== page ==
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The Prairie Island Indian Community soon will be reunited with "Mankato Hanging Rope," an object it claimed was stolen and then donated to the Minnesota Historical Society.

The tribe filed a claim under the federal Native American Graves Protection and Repatriation Act (NAGPRA) on Feb. 29, requesting the repatriation of the rope which was used in the Dec. 26, 1862, execution of Dakota ancestor Wicanhpi Wastedanpi (Good Little Stars).

Known also as Chaske, the relative might have been executed by mistake and was one of 38 Dakota men hanged following the U.S.-Dakota War of 1862. The rope became part of MNHS' collection in 1869.

According to a statement from the Prairie Island Tribal Historic Preservation Office, the sacred item was stolen from Wastedanpi's grave and kept as a trophy before being donated to the Historical Society. If no one else attempts to claim it, the rope will be returned to the tribe within 30 days.

In a statement, the Prairie Island Indian Community and its tribal historic preservation office expressed gratitude for the return of the noose used to hang Wastedanpi and reiterated that what happened to the 38 Dakota men will never be forgotten.

"The repatriation of this item stolen from Wastedanpi's grave is important to all Dakota people," said Prairie Island Indian Community Historic Preservation Officer Noah White. "It serves as a vivid reminder of what happened to our relatives and [allows] the process of healing within our Dakota communities to continue."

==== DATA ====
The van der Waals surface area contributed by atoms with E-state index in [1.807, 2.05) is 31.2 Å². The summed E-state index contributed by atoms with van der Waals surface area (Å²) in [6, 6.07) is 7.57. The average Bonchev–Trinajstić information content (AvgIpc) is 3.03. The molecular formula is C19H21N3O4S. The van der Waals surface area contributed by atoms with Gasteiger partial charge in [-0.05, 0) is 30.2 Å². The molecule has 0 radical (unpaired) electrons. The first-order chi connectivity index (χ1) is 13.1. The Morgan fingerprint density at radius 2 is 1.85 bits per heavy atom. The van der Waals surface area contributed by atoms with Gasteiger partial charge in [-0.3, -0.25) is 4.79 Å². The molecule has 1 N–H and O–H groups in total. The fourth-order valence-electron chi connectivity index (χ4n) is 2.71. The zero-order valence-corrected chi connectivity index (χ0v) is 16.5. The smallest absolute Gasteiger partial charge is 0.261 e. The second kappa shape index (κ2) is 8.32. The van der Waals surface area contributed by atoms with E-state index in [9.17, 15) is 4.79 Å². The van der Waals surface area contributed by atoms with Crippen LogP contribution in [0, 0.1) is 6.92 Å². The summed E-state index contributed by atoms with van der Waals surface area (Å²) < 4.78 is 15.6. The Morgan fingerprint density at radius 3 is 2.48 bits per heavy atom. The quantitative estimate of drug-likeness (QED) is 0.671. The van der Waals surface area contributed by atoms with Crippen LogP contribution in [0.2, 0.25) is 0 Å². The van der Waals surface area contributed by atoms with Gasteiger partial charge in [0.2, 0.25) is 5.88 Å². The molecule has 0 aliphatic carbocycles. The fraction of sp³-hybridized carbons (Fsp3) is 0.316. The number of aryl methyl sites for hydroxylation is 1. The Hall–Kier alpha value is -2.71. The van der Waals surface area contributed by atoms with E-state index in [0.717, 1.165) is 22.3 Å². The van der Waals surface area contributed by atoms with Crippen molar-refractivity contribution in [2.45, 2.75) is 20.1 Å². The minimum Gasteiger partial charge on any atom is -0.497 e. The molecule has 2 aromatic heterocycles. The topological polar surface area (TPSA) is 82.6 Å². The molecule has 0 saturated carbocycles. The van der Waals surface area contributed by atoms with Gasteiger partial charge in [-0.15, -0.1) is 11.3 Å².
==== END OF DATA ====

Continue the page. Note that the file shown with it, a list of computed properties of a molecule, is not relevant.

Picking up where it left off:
The Historical Society's governing board agreed the rope is eligible for repatriation as an unassociated funerary object and as a sacred object, with cultural affiliation to Dakota tribes. MNHS consulted with the Dakota Tribal Nations about the sacred object.

"This consultation process has been a deeply meaningful learning experience for all of us at MNHS. I am especially grateful to the Dakota community members who have engaged and provided valuable insights and perspective in recent days and over the years," said Kent Whitworth, MNHS director and CEO.

As part of the repatriation process required by the NAGPRA law, MNHS communicated with all 11 of the federally recognized Dakota Tribal Nations. They agreed to support Prairie Island Indian Community's claim.

The next step requires MNHS to submit a notice of intent to repatriate to National NAGPRA that will become part of the Federal Register. If no one attempts to claim the rope, it will be transferred within 30 days to the Prairie Island Indian Community. Until the time of transfer, the rope will remain in MNHS' care.

This is not the first time that MNHS has been faced with a repatriation action. In the mid-1990s, MNHS returned the remains of five individuals listed in ProPublica data to the Minnesota Indian Affairs Council for repatriation.

NAGPRA updated its rules Jan. 12 on displaying Native objects, requiring museums to obtain consent from tribes before showing cultural objects. MNHS said it is compliant with the new regulations.